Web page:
30 September 2015
The curators of ‘The World Goes Pop’ have scoured the globe for overlooked and under-appreciated artists from a moment when art collided with the mass media
It is hard to dislike ‘The World Goes Pop’ (Tate Modern), with its mad visual assault on the senses, starting with Ushio Shinohara’s Doll Festival (1966) and finishing with Komar and Melamid’s mordant take-down of Andy Warhol, Roy Lichtenstein and Robert Indiana, writes John L. Walters.
Ushio Shinohara, Doll Festival, 1966. Hyogo Prefectural Museum of Art (Yamamura Collection).
Top: Komar and Melamid, Post Art No 2 (Lichtenstein), 1973. Oil paint on canvas, 107 x 107 cm. Courtesy The Boxer Collection, London.
‘The World Goes Pop’ is not a conventional blockbuster – it is huge, but made largely from the work of overlooked and under-appreciated artists rather than the stars of the Pop era – from the 1960s to the early 1970s. Many of the works are from former Eastern Bloc countries and other parts of the world marginalised, rarely patronised by the art world establishment or ignored completely.
Evelyne Axell, Valentine, 1966. Oil paint on canvas, zipper and helmet 1330 x 830 mm. Collection of Philippe Axel.
Pop Art was memorably defined by Richard Hamilton in 1957 as ‘popular, transient, expendable, low-cost, mass-produced, young, witty, sexy, gimmicky, glamorous and Big Business.’ Much of the work here accords with Hamilton’s list, though with rather more sex than business.
Henri Cueco, Les Hommes Rouges, 1968-9. © Henri Cueco/ADAGP 2014. Photo: David Cueco.
‘The World Goes Pop’ depends for its impact not on big names, but on bold curation and a provocative interpretation of the recent past. The curation team – Jessica Morgan and Flavia Frigeri with Elsa Coustou – has scoured the globe for work that delineates a broader version of Pop Art. They have returned with a big bright bag of treasures and previously unknown pleasures. This is not a show whose artists are meant to replace or even augment the canon – it is a challenge to the very idea of a Pop Art canon, when the comic book art and advertising appropriated by Pop is now better documented and understood as part of culture in general.*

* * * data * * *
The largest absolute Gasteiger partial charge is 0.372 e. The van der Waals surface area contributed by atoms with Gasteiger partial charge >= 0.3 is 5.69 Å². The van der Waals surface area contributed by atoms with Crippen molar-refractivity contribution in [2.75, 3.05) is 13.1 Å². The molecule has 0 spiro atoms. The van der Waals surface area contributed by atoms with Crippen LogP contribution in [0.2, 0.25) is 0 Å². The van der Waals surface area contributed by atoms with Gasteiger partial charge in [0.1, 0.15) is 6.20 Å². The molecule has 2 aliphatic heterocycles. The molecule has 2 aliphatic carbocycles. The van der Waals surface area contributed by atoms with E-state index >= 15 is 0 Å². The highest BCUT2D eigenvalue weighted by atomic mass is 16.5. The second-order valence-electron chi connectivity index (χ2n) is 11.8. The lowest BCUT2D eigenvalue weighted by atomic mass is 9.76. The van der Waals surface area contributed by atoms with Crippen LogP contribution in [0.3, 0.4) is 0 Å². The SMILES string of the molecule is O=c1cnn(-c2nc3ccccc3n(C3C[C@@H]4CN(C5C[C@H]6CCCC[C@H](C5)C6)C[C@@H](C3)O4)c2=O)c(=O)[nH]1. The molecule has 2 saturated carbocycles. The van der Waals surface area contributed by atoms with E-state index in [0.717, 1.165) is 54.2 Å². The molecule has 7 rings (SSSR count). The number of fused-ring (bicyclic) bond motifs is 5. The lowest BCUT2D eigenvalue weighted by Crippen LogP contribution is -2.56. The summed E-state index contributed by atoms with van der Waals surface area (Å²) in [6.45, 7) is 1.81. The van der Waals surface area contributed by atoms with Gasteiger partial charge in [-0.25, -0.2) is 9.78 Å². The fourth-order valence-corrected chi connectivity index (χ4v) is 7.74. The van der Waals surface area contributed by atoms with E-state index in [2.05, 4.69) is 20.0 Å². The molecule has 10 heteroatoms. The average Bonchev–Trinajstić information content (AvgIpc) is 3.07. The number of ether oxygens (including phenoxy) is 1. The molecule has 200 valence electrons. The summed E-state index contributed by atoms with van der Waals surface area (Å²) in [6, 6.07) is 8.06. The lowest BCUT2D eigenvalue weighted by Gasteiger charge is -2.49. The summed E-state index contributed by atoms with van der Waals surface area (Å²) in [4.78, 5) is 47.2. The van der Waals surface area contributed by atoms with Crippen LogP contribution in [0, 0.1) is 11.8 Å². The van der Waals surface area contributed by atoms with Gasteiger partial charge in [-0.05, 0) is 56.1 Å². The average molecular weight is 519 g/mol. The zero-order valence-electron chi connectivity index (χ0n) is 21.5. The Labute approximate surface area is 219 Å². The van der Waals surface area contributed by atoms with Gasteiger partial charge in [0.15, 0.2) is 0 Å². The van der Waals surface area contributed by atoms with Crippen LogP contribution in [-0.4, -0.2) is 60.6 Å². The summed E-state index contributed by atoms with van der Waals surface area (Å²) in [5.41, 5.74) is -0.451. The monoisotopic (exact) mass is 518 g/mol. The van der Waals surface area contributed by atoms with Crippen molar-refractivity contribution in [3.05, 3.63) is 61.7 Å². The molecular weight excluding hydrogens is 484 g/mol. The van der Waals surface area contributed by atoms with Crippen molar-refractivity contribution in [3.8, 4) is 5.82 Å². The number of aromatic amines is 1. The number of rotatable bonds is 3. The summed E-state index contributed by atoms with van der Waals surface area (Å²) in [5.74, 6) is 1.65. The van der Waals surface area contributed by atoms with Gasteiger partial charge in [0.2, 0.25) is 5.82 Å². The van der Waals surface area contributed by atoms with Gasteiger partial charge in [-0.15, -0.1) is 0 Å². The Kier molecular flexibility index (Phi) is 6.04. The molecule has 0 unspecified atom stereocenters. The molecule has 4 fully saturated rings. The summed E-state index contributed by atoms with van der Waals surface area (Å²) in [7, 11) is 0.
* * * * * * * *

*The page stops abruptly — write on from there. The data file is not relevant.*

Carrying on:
Nicola L, Red Coat, 1973. Collection of the artist © Nicola L.
Art history often paints the brief rise and fall of Pop Art alongside the emergence of conceptual art, but Morgan argues that Pop could easily be regarded as a form of the latter. Nicola L’s Red Coat (1973), a raincoat that can be worn by eleven highly co-operative people, supports this argument, as does the appropriation of editorial and brand design by artists Joe Tilson and Boris Bućan.
Joe Tilson, Page 19 He, She & It, 1969–70. Screen and oil on canvas on wood relief, 187 x 126 mm. Museum Het Valkhof, Nijmegen, The Netherlands. © DACS 2015.
Boris Bućan, Bućan Art, 1973. Acrylic on canvas, 499 x 699 mm. Marinko Sudac Collection. © Courtesy of the artist.
Boris Bućan, Bućan Art, 1972 (detail).
Background: Thomas Bayrle, The Laughing Cow (Blue) Wallpaper [La Vache qui rit (blau) Tapete], 1967/2015.
Tilson copies huge page layouts, while Bućan repurposes a series of easily recognisable logos, replacing the brand name – Coca-Cola, IBM, Marlboro, Pan Am, etc. – with the word ‘Art’.